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Radiofrequency Ablation

PROCEDURE: Bilateral L5, S1, S2, and S3 radiofrequency ablation.

INDICATION: Sacroiliac joint pain.

INFORMED CONSENT: The risks, benefits and alternatives of the procedure were discussed with the patient. The patient was given opportunity to ask questions regarding the procedure, its indications and the associated risks.

The risk of the procedure discussed include infection, bleeding, allergic reaction, dural puncture, headache, nerve injuries, spinal cord injury, and cardiovascular and CNS side effects with possible of vascular entry of medications. I also informed the patient of potential side effects or reactions to the medications potentially used during the procedure including sedatives, narcotics, nonionic contrast agents, anesthetics, and corticosteroids.

The patient was informed both verbally and in writing. The patient understood the informed consent and desired to have the procedure performed.

PROCEDURE: Oxygen saturation and vital signs were monitored continuously throughout the procedure. The patient remained awake throughout the procedure in order to interact and give feedback. The x-ray technician was supervised and instructed to operate the fluoroscopy machine.

The patient was placed in a prone position on the treatment table with a pillow under the chest and head rotated. The skin over and surrounding the treatment area was cleaned with Betadine. The area was covered with sterile drapes, leaving a small window opening for needle placement. Fluoroscopy was used to identify the bony landmarks of the sacrum and the sacroiliac joints and the planned needle approach. The skin, subcutaneous tissue, and muscle within the planned approach were anesthetized with 1% Lidocaine.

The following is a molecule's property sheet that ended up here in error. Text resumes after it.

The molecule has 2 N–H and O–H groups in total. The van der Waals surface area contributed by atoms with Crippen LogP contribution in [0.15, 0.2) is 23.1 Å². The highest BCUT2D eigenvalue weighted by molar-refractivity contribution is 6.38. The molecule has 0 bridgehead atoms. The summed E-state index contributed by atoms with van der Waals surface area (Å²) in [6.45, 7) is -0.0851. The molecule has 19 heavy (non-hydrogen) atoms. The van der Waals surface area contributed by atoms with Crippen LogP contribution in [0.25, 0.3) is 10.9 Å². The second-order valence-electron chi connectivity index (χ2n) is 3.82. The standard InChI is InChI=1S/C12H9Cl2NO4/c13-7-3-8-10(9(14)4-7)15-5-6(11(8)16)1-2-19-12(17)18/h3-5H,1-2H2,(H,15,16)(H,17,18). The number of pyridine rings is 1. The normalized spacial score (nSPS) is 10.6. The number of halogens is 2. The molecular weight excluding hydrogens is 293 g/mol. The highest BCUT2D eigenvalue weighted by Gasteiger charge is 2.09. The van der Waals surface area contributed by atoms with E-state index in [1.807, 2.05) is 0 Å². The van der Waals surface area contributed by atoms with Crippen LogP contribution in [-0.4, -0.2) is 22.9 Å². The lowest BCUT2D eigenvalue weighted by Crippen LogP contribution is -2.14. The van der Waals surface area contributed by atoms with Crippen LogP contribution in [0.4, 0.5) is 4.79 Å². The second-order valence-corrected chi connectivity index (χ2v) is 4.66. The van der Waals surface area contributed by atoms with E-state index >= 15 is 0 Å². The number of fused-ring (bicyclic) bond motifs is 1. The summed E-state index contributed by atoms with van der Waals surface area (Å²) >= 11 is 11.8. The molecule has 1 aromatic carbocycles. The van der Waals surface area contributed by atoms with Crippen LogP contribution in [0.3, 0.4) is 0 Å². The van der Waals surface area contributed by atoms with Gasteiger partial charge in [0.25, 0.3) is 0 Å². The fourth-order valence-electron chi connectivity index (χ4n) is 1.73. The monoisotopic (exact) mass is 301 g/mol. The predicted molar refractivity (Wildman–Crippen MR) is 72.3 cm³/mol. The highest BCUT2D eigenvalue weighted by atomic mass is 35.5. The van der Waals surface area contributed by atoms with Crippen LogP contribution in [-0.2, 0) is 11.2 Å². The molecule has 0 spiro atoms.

With fluoroscopy, a 20 gauge 10-mm bent Teflon coated needle was gently guided into the groove between the SAP and the sacrum for the dorsal ramus of L5 and the lateral border of the posterior sacral foramen, for the lateral branches of S1, S2, and S3. Also, fluoroscopic views were used to ensure proper needle placement.

The following technique was used to confirm correct placement. Motor stimulation was applied at 2 Hz with 1 millisecond duration. No extremity movement was noted at less than 2 volts. Following this, the needle trocar was removed and a syringe containing 1% lidocaine was attached. At each level, after syringe aspiration with no blood return, 0.5 mL of 1% lidocaine was injected to anesthetize the lateral branch and the surrounding tissue. After completion, a lesion was created at that level with a temperature of 80 degrees for 90 seconds.

All injected medications were preservative free. Sterile technique was used throughout the procedure.



DISCUSSION: Post-procedure vital signs and oximetry were stable. The patient was discharged with instructions to ice the injection site as needed for 15-20 minutes as frequently as twice per hour for the next day and to avoid aggressive activities for 1 day. The patient was told to resume all medications. The patient was told to be in relative rest for 1 day but then could resume all normal activities.

The patient was instructed to seek immediate medical attention for shortness of breath, chest pain, fever, chills, increased pain, weakness, sensory or motor changes, or changes in bowel or bladder function.

Follow up appointment was made at PM&R Spine Clinic in approximately one to two weeks.

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